value added
      market
                      max price

cooperative firm
                      max price




farms of members

                   labour land    capital
                                            max ROI                 18
     Cooperative as a form of entrepreneurship



             Basic model
              members/owners
             member community
            member administration

member                              business
financing                           connection


            business operations

                 customers
                                                 19
               Auction clock



   Cooperative auctions
   Price formation: auction clock
   Flowers / plants: auction clock is still
    dominant
   Fruit / vegetables:
    auction clock → contract mediation


                                               20
        Cooperative as a form of entrepreneurship
               A typical model of a modern large cooperative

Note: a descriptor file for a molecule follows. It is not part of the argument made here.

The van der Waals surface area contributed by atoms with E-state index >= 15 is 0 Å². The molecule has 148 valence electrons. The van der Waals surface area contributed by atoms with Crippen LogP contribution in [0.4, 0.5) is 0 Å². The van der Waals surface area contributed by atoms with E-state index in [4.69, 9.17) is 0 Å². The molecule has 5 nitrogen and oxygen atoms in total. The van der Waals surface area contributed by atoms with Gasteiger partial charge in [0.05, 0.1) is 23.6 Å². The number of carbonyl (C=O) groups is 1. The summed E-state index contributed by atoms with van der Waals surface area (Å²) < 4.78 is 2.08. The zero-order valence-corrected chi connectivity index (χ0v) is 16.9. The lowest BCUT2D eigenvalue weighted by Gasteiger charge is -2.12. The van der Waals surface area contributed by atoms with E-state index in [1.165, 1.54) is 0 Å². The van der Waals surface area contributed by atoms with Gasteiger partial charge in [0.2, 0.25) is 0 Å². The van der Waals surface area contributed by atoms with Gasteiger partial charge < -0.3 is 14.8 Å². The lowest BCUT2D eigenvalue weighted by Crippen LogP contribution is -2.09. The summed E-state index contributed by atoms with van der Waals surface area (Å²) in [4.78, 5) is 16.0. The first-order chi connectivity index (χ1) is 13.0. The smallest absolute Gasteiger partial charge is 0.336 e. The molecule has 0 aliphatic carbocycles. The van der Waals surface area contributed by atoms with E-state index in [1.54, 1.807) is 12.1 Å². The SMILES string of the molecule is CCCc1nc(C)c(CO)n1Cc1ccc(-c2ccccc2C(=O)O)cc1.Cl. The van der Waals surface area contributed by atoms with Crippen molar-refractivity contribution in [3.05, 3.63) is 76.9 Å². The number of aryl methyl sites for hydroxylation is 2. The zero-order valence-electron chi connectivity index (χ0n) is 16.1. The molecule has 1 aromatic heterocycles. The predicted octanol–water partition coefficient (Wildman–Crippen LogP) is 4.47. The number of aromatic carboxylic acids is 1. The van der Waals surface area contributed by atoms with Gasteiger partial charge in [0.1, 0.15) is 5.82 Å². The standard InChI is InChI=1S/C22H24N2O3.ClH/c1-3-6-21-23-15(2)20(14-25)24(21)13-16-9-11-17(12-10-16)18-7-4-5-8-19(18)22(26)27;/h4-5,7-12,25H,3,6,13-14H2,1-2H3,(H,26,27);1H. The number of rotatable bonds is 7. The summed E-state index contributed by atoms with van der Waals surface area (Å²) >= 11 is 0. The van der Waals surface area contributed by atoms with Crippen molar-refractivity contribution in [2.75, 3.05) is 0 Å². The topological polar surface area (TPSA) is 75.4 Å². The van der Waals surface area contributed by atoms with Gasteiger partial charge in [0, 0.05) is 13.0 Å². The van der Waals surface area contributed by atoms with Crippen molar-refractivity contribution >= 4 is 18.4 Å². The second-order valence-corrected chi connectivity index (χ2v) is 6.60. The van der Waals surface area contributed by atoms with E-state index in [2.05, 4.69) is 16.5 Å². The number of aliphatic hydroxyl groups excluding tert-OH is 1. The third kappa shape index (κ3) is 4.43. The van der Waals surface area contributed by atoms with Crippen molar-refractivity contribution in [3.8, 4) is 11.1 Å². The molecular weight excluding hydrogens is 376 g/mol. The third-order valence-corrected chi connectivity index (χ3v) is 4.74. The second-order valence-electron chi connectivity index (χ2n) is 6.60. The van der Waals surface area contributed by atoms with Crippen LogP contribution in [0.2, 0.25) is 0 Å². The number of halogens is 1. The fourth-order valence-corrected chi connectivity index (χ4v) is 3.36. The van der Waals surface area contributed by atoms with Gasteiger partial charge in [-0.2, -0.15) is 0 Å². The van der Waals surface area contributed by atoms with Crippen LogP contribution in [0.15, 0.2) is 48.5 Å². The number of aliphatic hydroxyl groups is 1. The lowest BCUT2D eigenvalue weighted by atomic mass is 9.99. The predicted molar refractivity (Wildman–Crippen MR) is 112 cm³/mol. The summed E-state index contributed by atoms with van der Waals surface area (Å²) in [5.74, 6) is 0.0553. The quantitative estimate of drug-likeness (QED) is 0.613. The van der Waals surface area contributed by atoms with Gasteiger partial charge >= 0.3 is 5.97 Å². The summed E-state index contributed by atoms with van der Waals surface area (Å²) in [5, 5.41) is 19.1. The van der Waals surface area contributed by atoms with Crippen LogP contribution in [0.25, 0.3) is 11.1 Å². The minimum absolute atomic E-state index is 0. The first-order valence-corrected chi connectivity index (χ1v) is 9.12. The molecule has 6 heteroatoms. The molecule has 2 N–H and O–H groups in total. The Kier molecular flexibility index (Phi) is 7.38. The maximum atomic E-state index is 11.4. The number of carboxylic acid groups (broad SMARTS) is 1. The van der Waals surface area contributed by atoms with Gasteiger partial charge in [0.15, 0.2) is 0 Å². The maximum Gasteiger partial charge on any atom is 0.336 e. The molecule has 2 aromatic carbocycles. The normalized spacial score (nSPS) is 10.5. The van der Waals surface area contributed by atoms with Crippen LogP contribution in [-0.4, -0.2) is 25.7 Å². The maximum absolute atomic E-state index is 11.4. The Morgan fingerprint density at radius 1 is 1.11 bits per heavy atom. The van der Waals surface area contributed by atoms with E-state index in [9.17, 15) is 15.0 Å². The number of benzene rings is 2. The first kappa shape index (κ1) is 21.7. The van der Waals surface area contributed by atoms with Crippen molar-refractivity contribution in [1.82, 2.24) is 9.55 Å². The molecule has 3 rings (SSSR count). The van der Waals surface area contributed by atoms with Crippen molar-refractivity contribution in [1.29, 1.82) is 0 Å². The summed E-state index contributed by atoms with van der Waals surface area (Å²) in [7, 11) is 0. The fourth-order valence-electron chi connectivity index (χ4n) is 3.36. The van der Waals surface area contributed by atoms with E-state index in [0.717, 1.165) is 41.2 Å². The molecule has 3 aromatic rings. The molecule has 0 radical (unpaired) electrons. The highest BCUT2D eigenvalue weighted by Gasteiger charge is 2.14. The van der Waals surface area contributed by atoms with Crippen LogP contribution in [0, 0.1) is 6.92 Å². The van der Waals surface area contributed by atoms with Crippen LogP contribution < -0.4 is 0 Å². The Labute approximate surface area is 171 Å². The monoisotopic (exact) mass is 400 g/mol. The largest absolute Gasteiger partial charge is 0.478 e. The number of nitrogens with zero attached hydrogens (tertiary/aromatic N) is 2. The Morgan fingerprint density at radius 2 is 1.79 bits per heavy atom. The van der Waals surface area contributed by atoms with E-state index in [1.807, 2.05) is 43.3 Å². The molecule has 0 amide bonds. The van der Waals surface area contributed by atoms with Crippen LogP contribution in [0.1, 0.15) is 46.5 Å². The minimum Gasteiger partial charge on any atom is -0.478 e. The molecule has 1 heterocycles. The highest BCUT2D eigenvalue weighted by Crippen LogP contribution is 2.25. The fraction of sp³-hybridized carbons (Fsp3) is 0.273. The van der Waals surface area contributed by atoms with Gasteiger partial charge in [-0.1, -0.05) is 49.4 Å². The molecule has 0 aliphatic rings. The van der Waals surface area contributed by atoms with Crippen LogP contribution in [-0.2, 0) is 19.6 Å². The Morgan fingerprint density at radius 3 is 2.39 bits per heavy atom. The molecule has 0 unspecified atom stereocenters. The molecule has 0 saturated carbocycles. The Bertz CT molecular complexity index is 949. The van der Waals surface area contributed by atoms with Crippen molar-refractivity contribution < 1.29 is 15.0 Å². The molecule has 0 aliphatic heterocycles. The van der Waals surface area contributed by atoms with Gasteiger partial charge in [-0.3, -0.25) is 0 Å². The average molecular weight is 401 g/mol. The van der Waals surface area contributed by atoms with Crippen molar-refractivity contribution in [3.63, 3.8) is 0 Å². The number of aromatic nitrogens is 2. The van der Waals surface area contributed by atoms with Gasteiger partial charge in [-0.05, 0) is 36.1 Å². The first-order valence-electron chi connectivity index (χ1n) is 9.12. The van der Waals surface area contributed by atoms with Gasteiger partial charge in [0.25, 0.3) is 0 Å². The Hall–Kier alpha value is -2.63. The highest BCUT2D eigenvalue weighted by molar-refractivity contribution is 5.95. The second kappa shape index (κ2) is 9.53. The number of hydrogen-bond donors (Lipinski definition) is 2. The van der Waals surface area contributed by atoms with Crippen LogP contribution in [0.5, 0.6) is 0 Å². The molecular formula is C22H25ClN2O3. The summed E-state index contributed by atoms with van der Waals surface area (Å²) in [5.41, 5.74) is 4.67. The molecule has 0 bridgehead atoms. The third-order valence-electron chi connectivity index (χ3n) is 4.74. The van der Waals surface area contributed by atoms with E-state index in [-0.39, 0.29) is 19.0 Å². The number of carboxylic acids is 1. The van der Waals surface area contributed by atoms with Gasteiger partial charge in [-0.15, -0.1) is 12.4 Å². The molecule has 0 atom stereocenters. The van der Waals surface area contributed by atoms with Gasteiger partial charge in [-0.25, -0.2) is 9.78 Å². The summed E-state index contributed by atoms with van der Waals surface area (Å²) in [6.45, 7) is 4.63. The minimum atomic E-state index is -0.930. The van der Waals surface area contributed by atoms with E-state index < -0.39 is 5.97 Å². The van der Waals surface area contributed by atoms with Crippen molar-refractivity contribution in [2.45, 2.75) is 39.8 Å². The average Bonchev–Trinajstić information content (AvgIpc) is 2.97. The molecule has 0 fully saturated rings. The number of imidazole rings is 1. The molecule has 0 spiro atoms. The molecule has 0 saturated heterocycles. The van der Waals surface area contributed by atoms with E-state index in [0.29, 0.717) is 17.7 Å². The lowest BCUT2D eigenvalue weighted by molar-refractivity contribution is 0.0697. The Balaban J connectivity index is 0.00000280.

members/owners
                         member community
                        member administration
            member                               business
            financing                            connection


                         business operations
                          of the cooperative
                        owner administration
            equity                               purchase
            financing


 External                 business operations
financing               of the limited company

                             customers
                                                               21
Traditional marketing channel


                          retail

                        wholesale


                    farmer controlled
                   businesses (auctions)


                        producers

                                           22
         Changing market conditions



 Stronger competition
 Concentration in food retailing

   Higher quality standards